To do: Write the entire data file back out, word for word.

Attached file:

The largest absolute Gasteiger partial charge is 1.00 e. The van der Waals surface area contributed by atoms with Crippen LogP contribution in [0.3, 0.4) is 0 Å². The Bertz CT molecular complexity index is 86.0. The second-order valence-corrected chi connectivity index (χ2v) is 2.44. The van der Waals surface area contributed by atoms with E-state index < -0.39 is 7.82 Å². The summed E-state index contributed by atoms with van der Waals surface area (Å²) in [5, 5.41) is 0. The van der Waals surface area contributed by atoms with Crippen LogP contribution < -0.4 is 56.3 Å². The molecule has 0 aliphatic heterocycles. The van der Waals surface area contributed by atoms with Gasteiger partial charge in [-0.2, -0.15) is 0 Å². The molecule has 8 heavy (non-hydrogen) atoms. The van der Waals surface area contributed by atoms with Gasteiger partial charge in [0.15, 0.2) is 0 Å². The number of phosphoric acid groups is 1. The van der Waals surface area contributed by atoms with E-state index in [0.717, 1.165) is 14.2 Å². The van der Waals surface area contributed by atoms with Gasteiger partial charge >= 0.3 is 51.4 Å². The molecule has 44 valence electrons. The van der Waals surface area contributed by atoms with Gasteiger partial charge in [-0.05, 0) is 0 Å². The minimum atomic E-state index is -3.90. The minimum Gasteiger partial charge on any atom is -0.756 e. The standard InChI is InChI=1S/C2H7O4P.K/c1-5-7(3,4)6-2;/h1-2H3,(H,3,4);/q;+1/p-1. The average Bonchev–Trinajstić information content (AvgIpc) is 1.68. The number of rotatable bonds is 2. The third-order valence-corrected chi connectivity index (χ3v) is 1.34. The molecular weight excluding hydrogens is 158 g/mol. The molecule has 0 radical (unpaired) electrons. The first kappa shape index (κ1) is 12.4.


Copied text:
The largest absolute Gasteiger partial charge is 1.00 e. The van der Waals surface area contributed by atoms with Crippen LogP contribution in [0.3, 0.4) is 0 Å². The Bertz CT molecular complexity index is 86.0. The second-order valence-corrected chi connectivity index (χ2v) is 2.44. The van der Waals surface area contributed by atoms with E-state index < -0.39 is 7.82 Å². The summed E-state index contributed by atoms with van der Waals surface area (Å²) in [5, 5.41) is 0. The van der Waals surface area contributed by atoms with Crippen LogP contribution < -0.4 is 56.3 Å². The molecule has 0 aliphatic heterocycles. The van der Waals surface area contributed by atoms with Gasteiger partial charge in [-0.2, -0.15) is 0 Å². The molecule has 8 heavy (non-hydrogen) atoms. The van der Waals surface area contributed by atoms with Gasteiger partial charge in [0.15, 0.2) is 0 Å². The number of phosphoric acid groups is 1. The van der Waals surface area contributed by atoms with E-state index in [0.717, 1.165) is 14.2 Å². The van der Waals surface area contributed by atoms with Gasteiger partial charge >= 0.3 is 51.4 Å². The molecule has 44 valence electrons. The van der Waals surface area contributed by atoms with Gasteiger partial charge in [-0.05, 0) is 0 Å². The minimum atomic E-state index is -3.90. The minimum Gasteiger partial charge on any atom is -0.756 e. The standard InChI is InChI=1S/C2H7O4P.K/c1-5-7(3,4)6-2;/h1-2H3,(H,3,4);/q;+1/p-1. The average Bonchev–Trinajstić information content (AvgIpc) is 1.68. The number of rotatable bonds is 2. The third-order valence-corrected chi connectivity index (χ3v) is 1.34. The molecular weight excluding hydrogens is 158 g/mol. The molecule has 0 radical (unpaired) electrons. The first kappa shape index (κ1) is 12.4.